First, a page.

Poll pol­i­tics leaves Eskom flick­er­ing

Business Day - - NATIONAL - Lisa Steyn

Eskom is on the brink. Its fi­nances and op­er­a­tions are in ut­ter dis­ar­ray and “load-shed­ding” is again com­mon­place in the SA vo­cab­u­lary.

Now a sus­tain­abil­ity task team has been ur­gently brought in by Pres­i­dent Cyril Ramaphosa to tackle the deep­en­ing cri­sis at the power util­ity. SA has long been warned that fix­ing Eskom will be a painful process. Costs have to be cut, and jobs too. A re­struc­tur­ing and pri­vati­sa­tion of some kind must be con­sid­ered if it is to stay afloat.

This is an elec­tion year, and one in which the ANC is con­cerned about los­ing votes. If re­form­ing Eskom ap­peared po­lit­i­cally im­pos­si­ble be­fore, just try it now.

“It’s tech­ni­cally fea­si­ble to an­nounce a per­fect plan from the task team be­fore the elec­tions,” Peter At­tard Mon­talto, head of cap­i­tal mar­kets re­search at In­tel­lidex, says. “But the re­al­ity of course is that this is po­lit­i­cally im­pos­si­ble,” he adds.

Darias Jonker, po­lit­i­cal an­a­lyst at po­lit­i­cal risk con­sul­tancy Eura­sia Group, agrees.

“There are po­lit­i­cal lead­ers who can fathom the com­plex­ity, but to make the de­ci­sion that is po­lit­i­cally pos­si­ble is much more tough.”

De­spite the util­ity’s wors­en­ing sit­u­a­tion and the ma­jor risk its fail­ure poses to the econ­omy, Eskom man­age­ment and the gov­ern­ment have stopped short of tak­ing the dras­tic steps that are needed to turn it around.

Eskom has many woes. Its costs are ris­ing but it is also sell­ing less and less power every year. It faces im­mense re­sis­tance to every tar­iff in­crease ap­pli­ca­tion and is never granted the in­creases it claims are needed to cover costs. In­come from op­er­a­tions falls short of the cost just to ser­vice debt.

Fix­ing Eskom would in­volve as­set re­struc­tur­ing, spin­ning bits off, and 16,000 job losses with a “mas­sive union back­lash”, says At­tard Mon­talto.

Jonker notes the unions are “dis­pro­por­tion­ately in­flu­en­tial”.

The in­flu­ence of the unions came into sharp fo­cus in mid2018 when Eskom man­age­ment opened wage talks with a 0% of­fer, only for pub­lic en­ter­prises min­is­ter Pravin Gord­han to step in. The util­ity ul­ti­mately set­tled on a 7.5% wage in­crease for the year but ad­mit­ted it has no idea how it will fund this.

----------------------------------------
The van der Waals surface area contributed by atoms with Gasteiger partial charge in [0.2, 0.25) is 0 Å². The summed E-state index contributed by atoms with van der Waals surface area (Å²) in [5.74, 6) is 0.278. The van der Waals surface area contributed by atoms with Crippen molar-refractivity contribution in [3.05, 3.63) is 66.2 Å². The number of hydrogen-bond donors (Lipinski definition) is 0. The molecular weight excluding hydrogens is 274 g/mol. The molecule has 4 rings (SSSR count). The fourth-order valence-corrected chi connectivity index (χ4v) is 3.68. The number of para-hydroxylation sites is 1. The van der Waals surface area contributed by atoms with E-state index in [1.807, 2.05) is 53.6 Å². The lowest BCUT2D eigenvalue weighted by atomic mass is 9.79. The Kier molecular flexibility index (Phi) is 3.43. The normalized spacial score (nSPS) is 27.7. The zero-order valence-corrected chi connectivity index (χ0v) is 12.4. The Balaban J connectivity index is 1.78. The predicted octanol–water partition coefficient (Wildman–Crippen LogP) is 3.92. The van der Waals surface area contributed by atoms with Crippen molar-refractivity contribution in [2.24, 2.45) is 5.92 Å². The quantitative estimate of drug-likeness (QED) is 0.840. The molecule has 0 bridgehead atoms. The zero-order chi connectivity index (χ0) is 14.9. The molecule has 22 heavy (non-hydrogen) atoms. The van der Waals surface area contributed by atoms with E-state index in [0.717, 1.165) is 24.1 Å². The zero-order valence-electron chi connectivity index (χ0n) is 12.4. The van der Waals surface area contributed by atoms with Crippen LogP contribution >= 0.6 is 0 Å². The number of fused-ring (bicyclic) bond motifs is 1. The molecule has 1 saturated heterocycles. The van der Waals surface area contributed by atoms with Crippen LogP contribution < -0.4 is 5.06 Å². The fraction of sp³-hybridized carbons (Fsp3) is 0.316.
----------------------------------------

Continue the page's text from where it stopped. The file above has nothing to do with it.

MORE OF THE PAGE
In De­cem­ber, Eskom an­nounced it had com­pleted a re­trench­ment process among the high­est level of ex­ec­u­tives. But ac­cord­ing to a Bloomberg re­port, plans are in place to ex­tend this to lower-rank­ing man­agers and then the gen­eral work­force, although the util­ity has not con­firmed the re­ports.

Labour has said work­ers are un­will­ing to pay the price for wide­spread mis­man­age­ment and cor­rup­tion at the util­ity. It is also quick to re­mind the ANC of the lev­er­age it wields.

“Our mem­bers have made it clear if Eskom con­tin­ues to re­trench work­ers, they are not go­ing to vote for the ANC,” says Livhuwani Mamm­buru, spokesper­son for the Na­tional Union of Minework­ers (NUM). “There is no ques­tion about it, they still love the ANC. But if Eskom re­trenches, they will mo­bilise the whole of Mpumalanga, in­clud­ing their fam­i­lies, not to vote for them.” Mpumalanga is where the ma­jor­ity of af­fected power sta­tions are lo­cated.

NUM also re­mains ve­he­mently op­posed to pri­vati­sa­tion of any kind, Mamm­buru says, adding the union hopes the new task team will seek its in­puts.

At­tard Mon­talto and Jonker think it is pos­si­ble to kick the Eskom can still fur­ther down the road. Jonker says that re­form can be de­layed for even an­other year or two, as long as the gov­ern­ment can con­jure up fi­nan­cial so­lu­tions to cover Eskom’s rev­enue short­falls on a year-toyear ba­sis.

At­tard Mon­talto agrees that tid­ing the cri­sis over is “just a fund­ing is­sue”. But there will be load-shed­ding.

Although power cuts will be un­pop­u­lar in the lead-up to the elec­tions, weak­nesses in the op­po­si­tion and a softer petrol price mean the ANC has some mar­gin for risk, Jonker says.

At­tard Mon­talto says ev­i­dence of the past five years shows clearly a pref­er­ence for load-shed­ding rather than tak­ing the nec­es­sary ac­tion.

“But if even the cor­rect steps were taken to­mor­row, the low en­ergy avail­abil­ity fac­tor prob­lems [a re­sult of poor power plant per­for­mance] would still take some time to turn around,” he says.

“So why have the ad­di­tional headache be­fore an elec­tion?”

LABOUR HAS SAID WORK­ERS ARE UN­WILL­ING TO PAY THE PRICE FOR MIS­MAN­AGE­MENT

/Mark Wes­sels/Sun­day Times

Struc­tural ad­just­ment: Eskom’s na­tional grid of py­lons car­ry­ing the coun­try’s elec­tric­ity hum at sun­set near Melk­bosstrand, 35km from Cape Town.

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